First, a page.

Hageman Votes Against Bill To Allow Warrantless Spying On Americans

Wyoming congresswoman Harriet Hageman voted Friday against a bill reauthorizing the Department of Justice to conduct warrantless searches on American citizens. The bill passed.

Leo Wolfson

April 12, 20245 min read

U.S. Rep. Harriet Hageman, R-Wyoming, talks on C-SPAN about the ability of the FBI to conduct warrantless surveillance of American citizens.
U.S. Rep. Harriet Hageman, R-Wyoming, talks on C-SPAN about the ability of the FBI to conduct warrantless surveillance of American citizens. (C-SPAN)

Wyoming U.S. Rep. Harriet Hageman voted Friday against continuing to allow the U.S. Department of Justice to conduct searches of Americans’ information without a warrant.

Hageman voted against a bill reauthorizing a part of the Foreign Intelligence Surveillance Act (FISA) known as Section 702, which national security officials say is critical to fighting terrorism.

Despite her vote, the Reforming Intelligence and Securing America Act still passed 273-147.

When an amendment failed that would have required the FBI to get warrants before surveilling American citizens, Hageman said House Resolution 7888 lost all ability to prevent the federal government from spying on Americans. The amendment died on a 212-212 tie.

“I refuse to support legislation that violates our Constitutional rights,” Hageman said in a Friday press release after the vote.

In a C-SPAN interview Thursday, Hageman said it’s important that Section 702 be reauthorized, as she believes it’s an important tool for American security. But she only wants this done if it comes with necessary reforms to protect American citizens from undue intrusions.

Section 702 allows the government to collect from U.S. companies like AT&T and Google the messages of foreigners who have been targeted for foreign intelligence or counterterrorism without a warrant, even when they are communicating with Americans, which is the source of most of its controversy.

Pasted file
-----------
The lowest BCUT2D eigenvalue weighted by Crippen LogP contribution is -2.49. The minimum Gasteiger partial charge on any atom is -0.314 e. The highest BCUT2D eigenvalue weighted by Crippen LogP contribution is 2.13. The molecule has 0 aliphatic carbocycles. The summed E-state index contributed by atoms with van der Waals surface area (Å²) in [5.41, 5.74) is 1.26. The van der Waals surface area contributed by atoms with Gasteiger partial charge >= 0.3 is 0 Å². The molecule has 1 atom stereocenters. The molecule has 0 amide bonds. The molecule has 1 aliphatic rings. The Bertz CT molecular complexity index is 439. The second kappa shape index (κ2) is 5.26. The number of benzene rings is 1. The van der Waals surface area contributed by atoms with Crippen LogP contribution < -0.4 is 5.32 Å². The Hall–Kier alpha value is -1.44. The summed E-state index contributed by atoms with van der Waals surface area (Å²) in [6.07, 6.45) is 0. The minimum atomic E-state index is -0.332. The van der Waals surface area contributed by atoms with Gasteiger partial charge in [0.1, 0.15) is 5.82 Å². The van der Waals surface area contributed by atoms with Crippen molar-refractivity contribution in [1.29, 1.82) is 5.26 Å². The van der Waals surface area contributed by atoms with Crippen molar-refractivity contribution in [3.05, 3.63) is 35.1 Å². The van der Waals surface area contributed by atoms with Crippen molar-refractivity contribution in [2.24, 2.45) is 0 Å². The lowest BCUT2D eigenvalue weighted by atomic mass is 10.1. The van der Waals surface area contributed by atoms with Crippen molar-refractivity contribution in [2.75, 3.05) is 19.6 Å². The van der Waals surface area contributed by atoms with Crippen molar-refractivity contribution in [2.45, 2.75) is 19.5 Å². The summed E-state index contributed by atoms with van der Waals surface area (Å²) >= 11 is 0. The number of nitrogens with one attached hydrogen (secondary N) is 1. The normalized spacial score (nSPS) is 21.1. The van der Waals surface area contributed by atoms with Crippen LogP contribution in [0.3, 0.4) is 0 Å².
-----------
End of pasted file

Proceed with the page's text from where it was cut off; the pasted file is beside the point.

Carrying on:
Hageman has constantly criticized some of America’s intelligence agencies for what she sees as an abuse and overreach of their powers to target people these organizations see as political adversaries.

“The reality is that the FBI and other agencies have been abusing Section 702,” she said.


Some of the issues Hageman has publicly addressed include the FBI and DOJ’s pressure campaign on Twitter during the COVID-19 pandemic, the targeting of certain Catholics, people attending school board meetings, and the charges brought against former President Donald Trump.

This week, Trump implored lawmakers to “kill” FISA, complaining that government officials had used it to spy on him.

The office of the Director for National Intelligence found that in 2021, the FBI conducted 3.3 million queries into U.S. citizens without warrants. By 2022, the FBI was still conducting hundreds of warrantless queries per day. Last May, the Washington Post reported that in 2020 and early 2021, the FBI conducted more than 278,000 searches of the 702 database, which violated DOJ rules and often lacked national security connections.

Some of the searches on Americans have included queries on Black Lives Matter protestors and people suspected of participating in the U.S. Capitol riot in January 2021.